As a learning solutions provider, we see organizations take a variety of approaches to contracting. These approaches vary by process, time length and scope. In many cases, they are governed by the organization’s procurement policies.
Each approach is different. We adapt to win opportunities where we are the best match. Some of our most recent experiences include responding to the following:
- A Request for Proposal (RFP) to address the need to develop an eLearning course. The client will award a contract for a single project to the provider they believe offers the best value.
- A Request for Information (RFI) to develop eLearning content on an ongoing basis. Once qualified, JPL and other qualified vendors would propose solutions for individual scopes of work (SOWs). Each would have its own contract.
- An RFP to develop eLearning content in which two companies are qualified in budget ranges based on three levels of complexity. A Master Services Agreement (MSA) is put in place with both companies to provide overarching contract terms. For each SOW, the two companies propose solutions and the client selects its preferred solution.
- An RFP to convert Flash-based courses into learning experiences that work across mobile devices. The resulting agreement will be a fixed-priced contract to convert 50 courses that vary in complexity.
- An RFP to provide a website, eLearning course and tracking system to deliver mandatory training to an external audience. The resulting agreement will include two years of maintenance with the option for three additional years.
This gives you an idea of the different needs and procurement approaches we have experienced in the first few months of 2014. With some organizations, all communications in the RFP, proposal and selection process will occur in writing only. Other organizations have briefed potential responders through a conference call, but will only answer questions in writing. Other situations have a more open process with individual briefings, an ongoing dialog and an in-person presentation of the proposed solution.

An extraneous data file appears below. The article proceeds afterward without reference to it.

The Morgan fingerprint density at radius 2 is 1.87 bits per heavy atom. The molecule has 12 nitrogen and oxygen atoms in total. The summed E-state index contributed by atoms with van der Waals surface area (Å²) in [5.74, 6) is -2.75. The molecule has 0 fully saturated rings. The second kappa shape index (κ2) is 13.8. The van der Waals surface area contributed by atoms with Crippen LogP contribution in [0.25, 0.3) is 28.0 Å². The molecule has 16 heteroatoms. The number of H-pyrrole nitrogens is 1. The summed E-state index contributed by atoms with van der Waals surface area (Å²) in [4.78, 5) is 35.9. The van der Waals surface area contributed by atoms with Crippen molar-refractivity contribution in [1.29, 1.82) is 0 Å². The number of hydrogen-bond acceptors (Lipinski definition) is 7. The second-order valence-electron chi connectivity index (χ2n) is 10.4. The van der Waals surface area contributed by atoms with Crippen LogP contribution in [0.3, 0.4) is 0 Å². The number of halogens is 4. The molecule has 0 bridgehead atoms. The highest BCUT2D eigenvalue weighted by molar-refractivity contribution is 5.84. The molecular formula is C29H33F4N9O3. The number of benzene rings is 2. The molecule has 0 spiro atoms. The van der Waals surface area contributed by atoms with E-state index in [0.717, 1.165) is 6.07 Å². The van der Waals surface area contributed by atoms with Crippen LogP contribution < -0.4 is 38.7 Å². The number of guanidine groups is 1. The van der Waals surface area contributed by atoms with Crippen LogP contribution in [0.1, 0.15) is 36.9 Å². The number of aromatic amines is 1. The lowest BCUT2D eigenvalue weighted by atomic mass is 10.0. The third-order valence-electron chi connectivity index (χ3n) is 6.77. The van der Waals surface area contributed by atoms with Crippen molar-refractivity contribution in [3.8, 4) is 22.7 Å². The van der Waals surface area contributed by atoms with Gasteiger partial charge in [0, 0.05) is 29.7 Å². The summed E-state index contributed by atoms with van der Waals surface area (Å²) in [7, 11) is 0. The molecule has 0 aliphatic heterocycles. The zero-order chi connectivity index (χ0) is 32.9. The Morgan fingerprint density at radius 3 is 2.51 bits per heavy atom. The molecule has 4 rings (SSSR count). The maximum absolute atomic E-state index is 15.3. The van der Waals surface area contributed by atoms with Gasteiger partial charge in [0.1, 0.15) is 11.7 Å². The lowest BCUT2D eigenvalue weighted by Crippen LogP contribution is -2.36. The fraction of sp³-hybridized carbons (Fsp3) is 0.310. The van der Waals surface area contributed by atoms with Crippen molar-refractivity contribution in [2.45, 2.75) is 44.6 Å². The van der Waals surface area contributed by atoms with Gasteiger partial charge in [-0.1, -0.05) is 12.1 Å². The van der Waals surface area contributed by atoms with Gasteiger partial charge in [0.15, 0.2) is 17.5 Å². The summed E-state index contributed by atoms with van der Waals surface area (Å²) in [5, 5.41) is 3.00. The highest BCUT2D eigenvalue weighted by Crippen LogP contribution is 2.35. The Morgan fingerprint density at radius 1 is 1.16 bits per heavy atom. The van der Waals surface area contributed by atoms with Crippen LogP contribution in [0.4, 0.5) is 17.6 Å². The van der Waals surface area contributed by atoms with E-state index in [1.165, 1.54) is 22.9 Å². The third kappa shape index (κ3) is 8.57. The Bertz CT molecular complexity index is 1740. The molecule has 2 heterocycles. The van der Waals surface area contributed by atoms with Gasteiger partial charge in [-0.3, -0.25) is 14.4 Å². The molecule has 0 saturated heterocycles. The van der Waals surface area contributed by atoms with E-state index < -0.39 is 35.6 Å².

As a provider, we respond to different learning solutions procurement processes and contracting approaches. At the recent Learning Solutions Conference by the e-Learning Guild, I attended a session by William West entitled “Seven Attributes of Highly Effective Development Vendors.” Mr. West has really thought through best practices to successful client-vendor relationships and has captured them in his new book.
I have also written a white paper on how learning solutions partnerships can help propel organizations forward. With a partnership, the provider can learn the organization’s goals, culture and technology infrastructure, then supplement and complement the organization’s internal capabilities.
With this blog, the white paper and William West’s book, I hope a dialog will continue about best practices for forming client-provider relationships. In the end, we’re hoping for successful approaches that best position both the client and provider to use learning technologies to accomplish goals and improve performance.
Read Luke’s Whitepaper on TrainingIndustry.com – A Partnership Model for Expanding Your Learning Offering
Download JPL’s RFP Template